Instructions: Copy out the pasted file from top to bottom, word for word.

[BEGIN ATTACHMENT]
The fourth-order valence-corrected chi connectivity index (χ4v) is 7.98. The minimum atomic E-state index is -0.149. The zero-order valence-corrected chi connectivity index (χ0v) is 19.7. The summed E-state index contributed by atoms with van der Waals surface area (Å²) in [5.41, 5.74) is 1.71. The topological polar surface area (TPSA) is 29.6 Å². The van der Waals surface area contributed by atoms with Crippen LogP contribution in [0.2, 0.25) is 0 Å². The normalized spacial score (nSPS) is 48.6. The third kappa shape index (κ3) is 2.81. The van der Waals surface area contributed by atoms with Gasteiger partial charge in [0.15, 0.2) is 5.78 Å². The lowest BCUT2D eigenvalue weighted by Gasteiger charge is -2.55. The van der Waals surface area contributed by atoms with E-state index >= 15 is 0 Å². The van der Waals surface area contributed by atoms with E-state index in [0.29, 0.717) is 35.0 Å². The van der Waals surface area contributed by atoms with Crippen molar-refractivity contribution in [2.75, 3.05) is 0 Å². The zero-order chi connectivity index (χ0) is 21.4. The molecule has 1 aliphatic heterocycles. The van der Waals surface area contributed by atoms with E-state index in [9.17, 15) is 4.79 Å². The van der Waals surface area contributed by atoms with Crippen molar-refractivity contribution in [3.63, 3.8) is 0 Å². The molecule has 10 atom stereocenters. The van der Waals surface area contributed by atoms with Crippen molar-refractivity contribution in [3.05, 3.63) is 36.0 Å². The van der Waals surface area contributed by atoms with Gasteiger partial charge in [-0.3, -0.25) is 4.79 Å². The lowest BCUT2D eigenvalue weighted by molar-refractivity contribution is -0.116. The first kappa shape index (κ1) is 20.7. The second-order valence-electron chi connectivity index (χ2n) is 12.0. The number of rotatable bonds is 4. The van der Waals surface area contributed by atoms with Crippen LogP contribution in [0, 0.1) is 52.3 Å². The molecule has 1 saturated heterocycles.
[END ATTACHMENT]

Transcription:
The fourth-order valence-corrected chi connectivity index (χ4v) is 7.98. The minimum atomic E-state index is -0.149. The zero-order valence-corrected chi connectivity index (χ0v) is 19.7. The summed E-state index contributed by atoms with van der Waals surface area (Å²) in [5.41, 5.74) is 1.71. The topological polar surface area (TPSA) is 29.6 Å². The van der Waals surface area contributed by atoms with Crippen LogP contribution in [0.2, 0.25) is 0 Å². The normalized spacial score (nSPS) is 48.6. The third kappa shape index (κ3) is 2.81. The van der Waals surface area contributed by atoms with Gasteiger partial charge in [0.15, 0.2) is 5.78 Å². The lowest BCUT2D eigenvalue weighted by Gasteiger charge is -2.55. The van der Waals surface area contributed by atoms with E-state index >= 15 is 0 Å². The van der Waals surface area contributed by atoms with E-state index in [0.29, 0.717) is 35.0 Å². The van der Waals surface area contributed by atoms with Crippen molar-refractivity contribution in [2.75, 3.05) is 0 Å². The zero-order chi connectivity index (χ0) is 21.4. The molecule has 1 aliphatic heterocycles. The van der Waals surface area contributed by atoms with E-state index in [9.17, 15) is 4.79 Å². The van der Waals surface area contributed by atoms with Crippen molar-refractivity contribution in [3.63, 3.8) is 0 Å². The molecule has 10 atom stereocenters. The van der Waals surface area contributed by atoms with Crippen molar-refractivity contribution in [3.05, 3.63) is 36.0 Å². The van der Waals surface area contributed by atoms with Gasteiger partial charge in [-0.3, -0.25) is 4.79 Å². The lowest BCUT2D eigenvalue weighted by molar-refractivity contribution is -0.116. The first kappa shape index (κ1) is 20.7. The second-order valence-electron chi connectivity index (χ2n) is 12.0. The number of rotatable bonds is 4. The van der Waals surface area contributed by atoms with Crippen LogP contribution in [0, 0.1) is 52.3 Å². The molecule has 1 saturated heterocycles.